A project log for Interact

Physically interacting with the world can be extremely difficult for some. This project aims to make it a little easier.

Mike TurveyMike Turvey 08/03/2020 at 20:090 Comments

When I started switch adapting toys, I quickly found out that adding a working switch port is only half the battle.  It's got to be robust.  Siblings will take a switch adapted toy and ruthlessly drag it around by the switch cable.  So, I learned the importance of making things strong and "toddler proof."   

Here, you can see a couple of aspects that protect the switch from being tugged all about.  The obvious protection is the curving inside the switch with posts to keep the cable in place.  It dissipates even a strong tug on the cable.  I'm still a little concerned about the long term protection this will provide with repeated tugging.  If that becomes an issue, it may be necessary to place a glob of hot glue around the wire at the base of the switch.  So far, I haven't seen any failures here, so we'll see.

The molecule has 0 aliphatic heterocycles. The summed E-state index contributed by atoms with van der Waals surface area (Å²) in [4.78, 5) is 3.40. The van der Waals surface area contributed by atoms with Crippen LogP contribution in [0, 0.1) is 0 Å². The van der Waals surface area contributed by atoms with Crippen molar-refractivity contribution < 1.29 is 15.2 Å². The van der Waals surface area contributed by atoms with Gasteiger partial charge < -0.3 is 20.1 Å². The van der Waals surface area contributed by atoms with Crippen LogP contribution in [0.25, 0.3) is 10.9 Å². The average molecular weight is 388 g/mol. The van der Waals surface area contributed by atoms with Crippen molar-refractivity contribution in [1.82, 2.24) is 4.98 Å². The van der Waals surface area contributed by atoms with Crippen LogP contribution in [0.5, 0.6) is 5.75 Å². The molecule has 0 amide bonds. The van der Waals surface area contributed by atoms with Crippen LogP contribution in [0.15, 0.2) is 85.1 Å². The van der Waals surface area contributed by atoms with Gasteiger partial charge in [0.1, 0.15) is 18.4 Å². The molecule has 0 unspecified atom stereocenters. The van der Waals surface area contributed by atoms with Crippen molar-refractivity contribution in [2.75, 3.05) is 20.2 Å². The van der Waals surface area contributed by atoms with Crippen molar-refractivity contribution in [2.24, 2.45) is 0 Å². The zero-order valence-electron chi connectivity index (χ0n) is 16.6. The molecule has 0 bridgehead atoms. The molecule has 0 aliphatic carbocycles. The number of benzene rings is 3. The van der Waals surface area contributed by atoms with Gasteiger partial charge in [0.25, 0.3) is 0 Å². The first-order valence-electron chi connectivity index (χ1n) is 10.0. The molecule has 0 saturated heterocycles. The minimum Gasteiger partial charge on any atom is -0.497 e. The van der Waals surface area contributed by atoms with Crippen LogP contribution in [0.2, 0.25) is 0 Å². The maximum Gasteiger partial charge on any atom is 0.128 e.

The other protection is more subtle.  Another failure mode is where the wire goes into the switch.  With prolonged use, this point will flex repeatedly and the copper wires can break inside of the sheathing.  That's why you see strain reliefs on so many cables-- basically to spread that bend over a larger area.  But there's no good way that I'm aware of to add a traditional strain relief here using traditional 3d printing without adding undue complexity.  (I'm sure something could be done with TPU, for example, but keeping this easy to manufacture with materials just about anyone would have is a priority of mine).  So, instead, I molded a U channel that the wire sits in.  This resists the bending, and the resistance increases as the wire gets closer to the entrance hole.  The intent is spread the force of a bend over a longer area, as flexing of the wire laterally requires it to be pulled up and out of the U channel.  I'm curious to see how this works long term-- crossing my fingers.